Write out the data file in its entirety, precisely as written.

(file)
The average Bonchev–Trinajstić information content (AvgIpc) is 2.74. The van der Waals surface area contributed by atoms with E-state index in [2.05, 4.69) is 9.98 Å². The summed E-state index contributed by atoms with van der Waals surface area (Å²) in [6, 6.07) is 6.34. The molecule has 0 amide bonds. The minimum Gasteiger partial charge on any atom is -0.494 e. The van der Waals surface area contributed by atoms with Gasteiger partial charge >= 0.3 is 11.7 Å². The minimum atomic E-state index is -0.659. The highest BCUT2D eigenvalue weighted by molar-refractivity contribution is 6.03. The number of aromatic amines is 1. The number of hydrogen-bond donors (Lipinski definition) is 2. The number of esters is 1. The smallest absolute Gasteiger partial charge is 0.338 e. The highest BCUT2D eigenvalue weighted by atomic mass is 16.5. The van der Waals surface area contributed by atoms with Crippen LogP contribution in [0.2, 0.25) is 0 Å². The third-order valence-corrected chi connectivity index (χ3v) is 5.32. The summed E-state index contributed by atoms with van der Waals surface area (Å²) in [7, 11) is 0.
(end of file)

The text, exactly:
The average Bonchev–Trinajstić information content (AvgIpc) is 2.74. The van der Waals surface area contributed by atoms with E-state index in [2.05, 4.69) is 9.98 Å². The summed E-state index contributed by atoms with van der Waals surface area (Å²) in [6, 6.07) is 6.34. The molecule has 0 amide bonds. The minimum Gasteiger partial charge on any atom is -0.494 e. The van der Waals surface area contributed by atoms with Gasteiger partial charge >= 0.3 is 11.7 Å². The minimum atomic E-state index is -0.659. The highest BCUT2D eigenvalue weighted by molar-refractivity contribution is 6.03. The number of aromatic amines is 1. The number of hydrogen-bond donors (Lipinski definition) is 2. The number of esters is 1. The smallest absolute Gasteiger partial charge is 0.338 e. The highest BCUT2D eigenvalue weighted by atomic mass is 16.5. The van der Waals surface area contributed by atoms with Crippen LogP contribution in [0.2, 0.25) is 0 Å². The third-order valence-corrected chi connectivity index (χ3v) is 5.32. The summed E-state index contributed by atoms with van der Waals surface area (Å²) in [7, 11) is 0.